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This article is from January 23, 2013, and is no longer current.

Q&A with Meagan Timney

As part of CreativePro’s coverage of the O’Reilly Tools of Change for Publishing conference, we will be featuring interviews with some of the speakers on the topics of their sessions and wider themes and trends in design and publishing technology. Here is a Q&A with Meagan Timney, who will be presenting UX Design for Digital Books: Creating Engaging Digital Reading Experiences. Meagan is a Senior Product Designer at Blurb, Inc. Her expertise includes goal-driven and user experience design, usability testing, information architecture, content strategy, research, and writing. She will also be speaking in a free webcast from O’Reilly on Feb. 1.

What would someone coming to your TOC session expect to learn?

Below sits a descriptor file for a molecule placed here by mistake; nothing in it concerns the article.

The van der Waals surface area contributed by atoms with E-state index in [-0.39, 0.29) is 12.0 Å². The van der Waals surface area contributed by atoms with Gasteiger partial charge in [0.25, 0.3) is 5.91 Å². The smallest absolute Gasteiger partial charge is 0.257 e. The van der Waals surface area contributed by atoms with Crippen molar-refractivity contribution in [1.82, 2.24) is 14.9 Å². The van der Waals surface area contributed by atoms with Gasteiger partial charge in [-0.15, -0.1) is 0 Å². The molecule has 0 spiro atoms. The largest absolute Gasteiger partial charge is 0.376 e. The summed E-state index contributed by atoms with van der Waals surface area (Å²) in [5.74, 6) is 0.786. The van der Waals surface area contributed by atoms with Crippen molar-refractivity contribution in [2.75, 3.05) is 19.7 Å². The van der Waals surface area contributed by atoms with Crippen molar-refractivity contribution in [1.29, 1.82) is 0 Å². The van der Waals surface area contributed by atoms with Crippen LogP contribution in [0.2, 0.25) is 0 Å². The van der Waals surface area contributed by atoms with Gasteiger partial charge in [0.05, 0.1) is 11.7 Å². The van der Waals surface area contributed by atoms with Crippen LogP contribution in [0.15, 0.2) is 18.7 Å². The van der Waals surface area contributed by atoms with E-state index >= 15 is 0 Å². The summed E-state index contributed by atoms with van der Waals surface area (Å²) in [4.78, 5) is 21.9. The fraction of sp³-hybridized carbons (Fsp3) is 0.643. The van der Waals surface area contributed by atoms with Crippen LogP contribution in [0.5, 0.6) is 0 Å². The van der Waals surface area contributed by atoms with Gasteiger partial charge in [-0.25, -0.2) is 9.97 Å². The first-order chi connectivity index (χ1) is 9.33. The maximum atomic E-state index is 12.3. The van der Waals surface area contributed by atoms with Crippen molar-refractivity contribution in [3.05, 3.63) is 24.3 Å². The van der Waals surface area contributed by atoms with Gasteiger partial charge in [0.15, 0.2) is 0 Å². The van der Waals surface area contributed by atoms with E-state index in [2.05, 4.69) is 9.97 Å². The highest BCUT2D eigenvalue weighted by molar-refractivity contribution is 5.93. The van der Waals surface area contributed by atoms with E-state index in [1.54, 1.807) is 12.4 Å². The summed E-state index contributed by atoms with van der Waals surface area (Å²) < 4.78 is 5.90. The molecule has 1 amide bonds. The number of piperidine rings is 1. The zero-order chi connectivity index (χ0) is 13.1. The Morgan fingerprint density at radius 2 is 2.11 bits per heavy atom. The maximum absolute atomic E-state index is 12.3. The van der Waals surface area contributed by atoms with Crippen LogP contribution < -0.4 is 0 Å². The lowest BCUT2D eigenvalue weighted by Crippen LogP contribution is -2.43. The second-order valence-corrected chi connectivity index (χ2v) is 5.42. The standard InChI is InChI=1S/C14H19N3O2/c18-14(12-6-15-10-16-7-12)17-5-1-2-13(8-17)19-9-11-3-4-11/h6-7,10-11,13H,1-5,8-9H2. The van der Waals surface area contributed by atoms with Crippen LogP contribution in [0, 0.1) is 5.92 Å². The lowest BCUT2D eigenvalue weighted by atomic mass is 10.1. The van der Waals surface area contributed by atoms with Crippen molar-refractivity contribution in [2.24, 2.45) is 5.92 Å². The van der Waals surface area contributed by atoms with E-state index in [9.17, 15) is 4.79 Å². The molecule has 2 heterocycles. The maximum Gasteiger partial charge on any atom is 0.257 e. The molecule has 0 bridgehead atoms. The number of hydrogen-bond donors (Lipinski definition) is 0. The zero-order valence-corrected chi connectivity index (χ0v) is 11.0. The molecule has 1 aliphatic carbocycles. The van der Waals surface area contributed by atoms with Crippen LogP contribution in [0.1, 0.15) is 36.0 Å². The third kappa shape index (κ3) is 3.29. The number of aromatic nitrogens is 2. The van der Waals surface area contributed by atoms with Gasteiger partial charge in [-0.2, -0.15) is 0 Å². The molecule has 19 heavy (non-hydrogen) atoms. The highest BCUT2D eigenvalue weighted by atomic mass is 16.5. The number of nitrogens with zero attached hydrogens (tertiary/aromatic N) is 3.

“UX Design for Digital Books: Creating Engaging Digital Reading Experiences” demonstrates why book creators need to integrate user-experience design principles into the creation of their digital publications, and how they can do so. Those who attend the session will learn the principles of UX design as they apply to digital publishing, and how they can leverage these principles to create engaging reading experiences. Participants will have ample opportunity to ask questions and connect with other book creators in this exploration of the future of the book. The topics we will cover include modularity, requirements gathering and research, building interaction specifications, generic and editorial considerations, creating narrative paths (“the reader’s journey map”), and the differences between designing fixed-format ebooks and books as apps.